Hillary Clinton applauded the University of Mississippi for quietly removing the state flag from campus, calling the Confederate flag contained in one corner is a "symbol of hate."
Well done, Ole Miss. Symbols of hate have no business flying over a place of learning. -H https://t.co/t3WL4pJcjV— Hillary Clinton (@Hillary Clinton)1445903390.0
"Well done, Ole Miss. Symbols of hate have no business flying over a place of learning. -H," Clinton tweeted out Monday.
The Democratic presidential candidate's tweet faced a wave of online backlash from users defending the South's "heritage."
"Heritage not hate!" one user replied to Clinton's tweet.
Other users pointed to the fact that Clinton's husband, former President and Arkansas Gov. Bill Clinton, signed a bill into law while he was governor "to commemorate the Confederate States of America" with the blue star that appears on that state's flag.
@HillaryClinton But your husband designed the Arkansas flag after the Confederate flag...— Tony Hrvatska 🕊🌲 (@Tony Hrvatska 🕊🌲)1445904269.0
Seriously though, has Hillary been asked about the Arkansas flag? http://t.co/8yJ5ExLDzA— Phil Kerpen (@Phil Kerpen)1434840264.0
Ole Miss took down the Mississippi state flag from campus without much fanfare Monday morning before many students were even awake. Three campus officers pulled it down under interim Chancellor Morris Stocks' direction. The banner was being flown next to a statue of a saluting Confederate soldier, the Associated Press reported.
"Because the flag remains Mississippi's official banner, this was a hard decision," Stocks said. "I understand the flag represents tradition and honor to some. But to others, the flag means that some members of the Ole Miss family are not welcomed or valued."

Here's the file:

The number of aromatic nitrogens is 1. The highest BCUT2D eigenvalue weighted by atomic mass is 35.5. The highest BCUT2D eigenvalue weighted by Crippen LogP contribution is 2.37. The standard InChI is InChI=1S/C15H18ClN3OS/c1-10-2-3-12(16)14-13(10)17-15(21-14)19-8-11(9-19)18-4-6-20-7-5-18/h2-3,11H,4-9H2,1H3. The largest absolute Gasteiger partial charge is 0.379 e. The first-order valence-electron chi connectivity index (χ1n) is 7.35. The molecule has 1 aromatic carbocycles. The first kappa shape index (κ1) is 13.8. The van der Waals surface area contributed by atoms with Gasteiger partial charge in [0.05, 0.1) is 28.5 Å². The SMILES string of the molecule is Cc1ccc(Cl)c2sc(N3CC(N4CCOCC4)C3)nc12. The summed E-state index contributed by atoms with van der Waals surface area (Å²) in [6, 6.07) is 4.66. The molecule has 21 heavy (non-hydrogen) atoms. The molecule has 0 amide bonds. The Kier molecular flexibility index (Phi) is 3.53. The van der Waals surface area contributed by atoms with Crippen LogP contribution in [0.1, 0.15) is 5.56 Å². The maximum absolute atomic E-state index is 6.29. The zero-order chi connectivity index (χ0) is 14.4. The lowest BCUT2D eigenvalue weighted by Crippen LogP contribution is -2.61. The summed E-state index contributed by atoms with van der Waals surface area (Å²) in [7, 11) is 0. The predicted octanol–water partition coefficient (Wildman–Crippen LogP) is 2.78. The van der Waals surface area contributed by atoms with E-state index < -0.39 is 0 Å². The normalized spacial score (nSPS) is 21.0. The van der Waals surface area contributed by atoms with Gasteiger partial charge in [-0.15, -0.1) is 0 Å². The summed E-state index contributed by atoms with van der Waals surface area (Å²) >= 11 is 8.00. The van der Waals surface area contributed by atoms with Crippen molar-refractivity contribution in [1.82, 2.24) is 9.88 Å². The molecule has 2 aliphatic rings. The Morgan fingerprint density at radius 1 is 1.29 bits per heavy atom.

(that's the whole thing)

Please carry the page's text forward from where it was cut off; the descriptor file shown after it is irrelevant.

Mississippi House Speaker Philip Gunn, a Republican, has previously voiced his support for changing the state's flag because it contains the Confederate emblem, but Gov. Phil Bryant, also a Republican, declined to call a legislative session for lawmakers to do so.
Bryant maintained his position after the flag was taken down from the University of Mississippi campus, saying that "college students react a lot emotionally." Bryant was referring to the student senate, which voted for the flag's removal.
"Mississippians overwhelmingly voted in 2001 to adopt the current Mississippi state flag. I believe publicly funded institutions should respect the law as it is written today. It clearly states 'The state flag shall receive all the respect and ceremonious etiquette given the American flag,'" Bryant said.
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